If ALL had been telocentric, strictly, well, then a fair guess might have been there might just have been a karyotypic fission - at least if it is to be explained as I have seen it explained in P. Z. Myers. The problem is that all aren't. Hansen for rhinoceros counts the subtelocentric and submetacentric ones and forgets to distinguish which ones of the rest are acrocentric (non-products of fission) and which ones are strictly telocentric (possible products of fission).
Note, a metacentric or submetacentric chromosome could theoretically be produced by fusion of two fission products that did not belong to same previous usually acrocentric chromosome. But here we would be dealing with two events, a fission event and a fusion event.
- So, rock wallaby ...
The two karyotypes differ significantly from the plesiomorphic karyotype of the genus and from those of all other Petrogale species examined. Petrogale brachyotis and P. concinna are characterised by three synapomorphies: a 1-10 centric fusion, a 3a-6 centric fusion, and a submetacentric chromosome 2 (2s). Both species also possess autapomorphies. Petrogale brachyotis is characterised by submetacentric chromosomes 5 (5s) and 4 (4sm), whereas P. concinna is characterised by a 5-9 centric fusion and a submetacentric chromosome 8 (8m). The 2s, 5s, 4sm, and 8m chromosomes all appear to be derived from their plesiomorphic homologs by centromeric transpositions.
From Abstract from : Cytogenet Cell Genet. 1992;61(1):34-9.
Chromosomal rearrangements in rock wallabies, Petrogale (Marsupialia: Macropodidae). VII. G-banding analysis of Petrogale brachyotis and P. concinna: species with dramatically altered karyotypes.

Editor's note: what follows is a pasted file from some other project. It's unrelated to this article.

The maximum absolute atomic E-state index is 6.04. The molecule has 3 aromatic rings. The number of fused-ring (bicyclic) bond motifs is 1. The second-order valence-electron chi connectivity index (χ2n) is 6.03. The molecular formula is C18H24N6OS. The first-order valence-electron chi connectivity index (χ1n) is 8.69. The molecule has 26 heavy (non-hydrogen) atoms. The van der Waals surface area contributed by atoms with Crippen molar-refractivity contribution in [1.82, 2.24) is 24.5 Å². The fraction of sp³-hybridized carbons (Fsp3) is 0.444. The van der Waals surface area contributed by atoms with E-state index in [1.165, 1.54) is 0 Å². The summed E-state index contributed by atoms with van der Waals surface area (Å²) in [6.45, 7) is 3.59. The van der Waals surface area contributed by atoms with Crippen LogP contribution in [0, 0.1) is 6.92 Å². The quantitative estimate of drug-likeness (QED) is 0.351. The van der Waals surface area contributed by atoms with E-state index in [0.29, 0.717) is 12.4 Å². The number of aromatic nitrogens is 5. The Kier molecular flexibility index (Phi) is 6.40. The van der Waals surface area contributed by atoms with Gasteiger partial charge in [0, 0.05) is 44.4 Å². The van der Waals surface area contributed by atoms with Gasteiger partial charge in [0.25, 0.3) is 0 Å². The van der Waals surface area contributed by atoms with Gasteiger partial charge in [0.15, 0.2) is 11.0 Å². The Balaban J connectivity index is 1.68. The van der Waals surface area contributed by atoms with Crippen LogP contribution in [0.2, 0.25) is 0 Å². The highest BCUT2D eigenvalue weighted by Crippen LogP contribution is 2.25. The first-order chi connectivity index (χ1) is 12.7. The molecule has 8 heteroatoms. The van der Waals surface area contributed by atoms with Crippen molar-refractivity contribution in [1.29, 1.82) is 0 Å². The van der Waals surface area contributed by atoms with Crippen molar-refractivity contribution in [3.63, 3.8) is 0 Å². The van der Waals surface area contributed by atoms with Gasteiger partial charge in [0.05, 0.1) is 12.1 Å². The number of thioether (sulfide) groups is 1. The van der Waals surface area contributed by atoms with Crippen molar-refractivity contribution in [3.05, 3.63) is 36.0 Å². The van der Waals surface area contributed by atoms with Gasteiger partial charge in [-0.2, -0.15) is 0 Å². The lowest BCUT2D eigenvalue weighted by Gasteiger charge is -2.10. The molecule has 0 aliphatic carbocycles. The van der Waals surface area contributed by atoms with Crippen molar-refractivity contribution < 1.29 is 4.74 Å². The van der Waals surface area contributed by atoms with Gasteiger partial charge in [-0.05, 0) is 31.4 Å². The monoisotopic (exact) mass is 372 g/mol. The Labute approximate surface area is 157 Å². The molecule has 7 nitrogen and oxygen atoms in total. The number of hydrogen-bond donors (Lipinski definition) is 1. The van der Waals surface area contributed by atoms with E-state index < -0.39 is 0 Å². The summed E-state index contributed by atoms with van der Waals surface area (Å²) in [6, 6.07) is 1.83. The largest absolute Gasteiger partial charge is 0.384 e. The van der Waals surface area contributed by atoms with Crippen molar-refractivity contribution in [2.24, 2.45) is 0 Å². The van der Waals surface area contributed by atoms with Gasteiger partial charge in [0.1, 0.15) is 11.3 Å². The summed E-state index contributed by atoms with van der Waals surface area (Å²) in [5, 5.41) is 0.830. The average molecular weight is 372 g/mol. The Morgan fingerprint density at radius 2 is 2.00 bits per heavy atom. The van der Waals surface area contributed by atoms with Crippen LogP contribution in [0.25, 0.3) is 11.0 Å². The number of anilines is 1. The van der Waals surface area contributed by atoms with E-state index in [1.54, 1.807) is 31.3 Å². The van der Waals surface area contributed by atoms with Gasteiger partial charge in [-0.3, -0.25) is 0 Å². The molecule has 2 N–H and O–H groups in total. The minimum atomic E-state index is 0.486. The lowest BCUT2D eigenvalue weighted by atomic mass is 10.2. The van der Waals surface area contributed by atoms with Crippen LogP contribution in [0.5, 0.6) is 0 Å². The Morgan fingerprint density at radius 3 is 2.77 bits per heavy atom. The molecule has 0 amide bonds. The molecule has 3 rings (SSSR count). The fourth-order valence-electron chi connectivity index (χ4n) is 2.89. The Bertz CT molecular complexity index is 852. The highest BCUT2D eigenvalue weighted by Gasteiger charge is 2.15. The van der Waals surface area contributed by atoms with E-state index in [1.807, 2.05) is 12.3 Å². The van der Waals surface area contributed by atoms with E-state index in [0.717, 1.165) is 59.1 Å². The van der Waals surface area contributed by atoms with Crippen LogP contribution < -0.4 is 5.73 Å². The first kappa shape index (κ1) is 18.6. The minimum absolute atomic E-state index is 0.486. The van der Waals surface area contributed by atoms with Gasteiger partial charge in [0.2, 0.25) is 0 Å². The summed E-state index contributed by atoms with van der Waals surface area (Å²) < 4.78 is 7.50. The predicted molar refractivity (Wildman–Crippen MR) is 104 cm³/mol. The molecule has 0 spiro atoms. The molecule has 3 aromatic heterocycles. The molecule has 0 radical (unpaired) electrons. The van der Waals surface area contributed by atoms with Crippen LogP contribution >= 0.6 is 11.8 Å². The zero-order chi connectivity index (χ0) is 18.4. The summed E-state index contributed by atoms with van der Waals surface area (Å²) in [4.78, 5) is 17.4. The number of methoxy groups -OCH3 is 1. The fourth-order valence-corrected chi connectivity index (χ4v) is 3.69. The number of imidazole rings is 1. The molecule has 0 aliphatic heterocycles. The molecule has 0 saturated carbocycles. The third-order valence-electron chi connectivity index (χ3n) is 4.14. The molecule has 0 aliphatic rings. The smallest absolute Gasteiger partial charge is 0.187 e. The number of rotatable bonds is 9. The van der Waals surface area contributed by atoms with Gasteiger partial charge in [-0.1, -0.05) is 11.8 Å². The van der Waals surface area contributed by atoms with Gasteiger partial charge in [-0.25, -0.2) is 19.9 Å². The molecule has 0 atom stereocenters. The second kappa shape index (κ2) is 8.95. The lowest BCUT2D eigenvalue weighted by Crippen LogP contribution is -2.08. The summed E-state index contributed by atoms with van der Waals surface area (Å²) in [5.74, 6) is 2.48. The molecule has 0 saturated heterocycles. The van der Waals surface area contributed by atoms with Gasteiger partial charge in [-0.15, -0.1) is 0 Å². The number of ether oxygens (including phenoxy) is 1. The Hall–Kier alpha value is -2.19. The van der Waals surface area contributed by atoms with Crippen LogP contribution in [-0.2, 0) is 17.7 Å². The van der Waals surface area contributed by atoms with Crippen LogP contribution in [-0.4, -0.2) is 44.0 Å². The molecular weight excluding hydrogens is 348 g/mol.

by Eldridge MD1, Johnston PG, Lowry PS.
Note we have not one example of "fission" and not one example of strictly telocentric chromosome mentioned. The submetacentric ones could each be a trace of two former telocentric ones, but we do not see any such in this abstract. Of course, I could be so very wrong about strictly telocentric chromosomes once we get to the full text - but I don't have it.
Fusion is not the problem. I had initially thought fusion was as problematic as fission, because it gives rise to a generation where one part of genome sequence is in one chromosome held together from new fusion from one parent and in two chromosomes attached to it from the other parent giving a normal karyotype half.
No, fission is more problematic, unless immediate results are strictly telocentric, like Y chromosomes and possible ulterior results are metacentric or submetacentric, but this latter does not make the chromosome number higher than it started out as.
- "and many other species"
Unfortunately that is not clear as to which ones.
Back to Borger on CMI:
I postulate that the genomes, as we observe them today, are the result of thousands of years of rearrangements (fission, fusion and duplications) brought about by specific variation-inducing genetic elements (VIGEs). Initially, well controlled rearrangements may have been facilitated by these elements, but over time the control over regulated genome rearrangement deteriorated. VIGEs may be the genetic basis to help us understand wholesale genomic rearrangements from pluripotent baranomes.
Well, fusion happens. Hares and rabbits can have a common ancestor - if the common ancestor had the chromosome nulber which is higher of the two. But not if the common ancestor had the chromosome number which is lower of the two.
I could be wrong to say fission NEVER happens, but I have as yet been offered no evidence it has. And such evidence would include such strictly telocentric chromosomes that are rare, and if they were not, how come I have not been offered a clear example? Either case, they are NOT the main staple of karytype variation in mammals. And this sets a severe limit on how low the first mammals can have been as to chromosome number. Similar restrictions do not apply so that God could not create similar kinds, different from beginning and never to mix, which differ precisely most clearly in karyotype. The observation is one about a naturalistic process of "fission". Against it.
Hans Georg Lundahl
Ember Wednesday of Epiphany-Tide,
as I recall?
PS, I think of those who celebrate Christmas day today, according to Julian rather than Greforian Calendar, wishing all the best!/HGL
CMI : Evidence for the design of life: part 2—Baranomes
by Peter Borger